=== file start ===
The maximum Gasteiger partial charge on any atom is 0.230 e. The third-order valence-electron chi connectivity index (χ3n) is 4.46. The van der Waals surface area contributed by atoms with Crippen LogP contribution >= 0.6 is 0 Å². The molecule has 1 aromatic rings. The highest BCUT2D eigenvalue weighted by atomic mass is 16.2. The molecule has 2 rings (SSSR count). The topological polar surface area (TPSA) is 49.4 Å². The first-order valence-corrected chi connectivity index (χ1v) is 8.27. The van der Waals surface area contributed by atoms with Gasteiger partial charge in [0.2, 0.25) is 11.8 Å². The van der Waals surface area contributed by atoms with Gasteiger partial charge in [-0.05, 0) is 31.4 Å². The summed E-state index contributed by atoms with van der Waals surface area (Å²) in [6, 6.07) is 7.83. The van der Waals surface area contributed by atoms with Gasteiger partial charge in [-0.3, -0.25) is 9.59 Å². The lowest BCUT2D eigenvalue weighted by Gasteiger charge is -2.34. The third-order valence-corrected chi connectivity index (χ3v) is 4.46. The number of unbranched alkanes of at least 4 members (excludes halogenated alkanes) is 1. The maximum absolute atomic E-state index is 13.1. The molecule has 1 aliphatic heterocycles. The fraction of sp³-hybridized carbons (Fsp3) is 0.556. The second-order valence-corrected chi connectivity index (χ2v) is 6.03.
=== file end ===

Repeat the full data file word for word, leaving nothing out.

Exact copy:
The maximum Gasteiger partial charge on any atom is 0.230 e. The third-order valence-electron chi connectivity index (χ3n) is 4.46. The van der Waals surface area contributed by atoms with Crippen LogP contribution >= 0.6 is 0 Å². The molecule has 1 aromatic rings. The highest BCUT2D eigenvalue weighted by atomic mass is 16.2. The molecule has 2 rings (SSSR count). The topological polar surface area (TPSA) is 49.4 Å². The first-order valence-corrected chi connectivity index (χ1v) is 8.27. The van der Waals surface area contributed by atoms with Gasteiger partial charge in [0.2, 0.25) is 11.8 Å². The van der Waals surface area contributed by atoms with Gasteiger partial charge in [-0.05, 0) is 31.4 Å². The summed E-state index contributed by atoms with van der Waals surface area (Å²) in [6, 6.07) is 7.83. The van der Waals surface area contributed by atoms with Gasteiger partial charge in [-0.3, -0.25) is 9.59 Å². The lowest BCUT2D eigenvalue weighted by Gasteiger charge is -2.34. The third-order valence-corrected chi connectivity index (χ3v) is 4.46. The number of unbranched alkanes of at least 4 members (excludes halogenated alkanes) is 1. The maximum absolute atomic E-state index is 13.1. The molecule has 1 aliphatic heterocycles. The fraction of sp³-hybridized carbons (Fsp3) is 0.556. The second-order valence-corrected chi connectivity index (χ2v) is 6.03.